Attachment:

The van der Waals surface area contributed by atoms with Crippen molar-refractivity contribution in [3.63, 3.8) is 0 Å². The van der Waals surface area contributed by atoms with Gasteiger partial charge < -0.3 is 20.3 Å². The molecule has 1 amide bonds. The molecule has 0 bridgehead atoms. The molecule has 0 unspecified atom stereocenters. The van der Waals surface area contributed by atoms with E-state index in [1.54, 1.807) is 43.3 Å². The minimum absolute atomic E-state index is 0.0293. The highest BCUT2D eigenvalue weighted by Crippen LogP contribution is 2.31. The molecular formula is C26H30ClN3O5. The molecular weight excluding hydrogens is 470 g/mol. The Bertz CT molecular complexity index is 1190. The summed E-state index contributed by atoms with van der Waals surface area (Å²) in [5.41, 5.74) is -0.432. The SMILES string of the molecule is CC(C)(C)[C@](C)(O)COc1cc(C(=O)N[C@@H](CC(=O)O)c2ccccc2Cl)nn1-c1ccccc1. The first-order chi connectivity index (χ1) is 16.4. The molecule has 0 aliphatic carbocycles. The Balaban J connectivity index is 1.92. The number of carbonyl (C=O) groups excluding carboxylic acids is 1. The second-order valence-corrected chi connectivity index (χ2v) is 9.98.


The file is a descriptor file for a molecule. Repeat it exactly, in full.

The van der Waals surface area contributed by atoms with Crippen molar-refractivity contribution in [3.63, 3.8) is 0 Å². The van der Waals surface area contributed by atoms with Gasteiger partial charge < -0.3 is 20.3 Å². The molecule has 1 amide bonds. The molecule has 0 bridgehead atoms. The molecule has 0 unspecified atom stereocenters. The van der Waals surface area contributed by atoms with E-state index in [1.54, 1.807) is 43.3 Å². The minimum absolute atomic E-state index is 0.0293. The highest BCUT2D eigenvalue weighted by Crippen LogP contribution is 2.31. The molecular formula is C26H30ClN3O5. The molecular weight excluding hydrogens is 470 g/mol. The Bertz CT molecular complexity index is 1190. The summed E-state index contributed by atoms with van der Waals surface area (Å²) in [5.41, 5.74) is -0.432. The SMILES string of the molecule is CC(C)(C)[C@](C)(O)COc1cc(C(=O)N[C@@H](CC(=O)O)c2ccccc2Cl)nn1-c1ccccc1. The first-order chi connectivity index (χ1) is 16.4. The molecule has 0 aliphatic carbocycles. The Balaban J connectivity index is 1.92. The number of carbonyl (C=O) groups excluding carboxylic acids is 1. The second-order valence-corrected chi connectivity index (χ2v) is 9.98.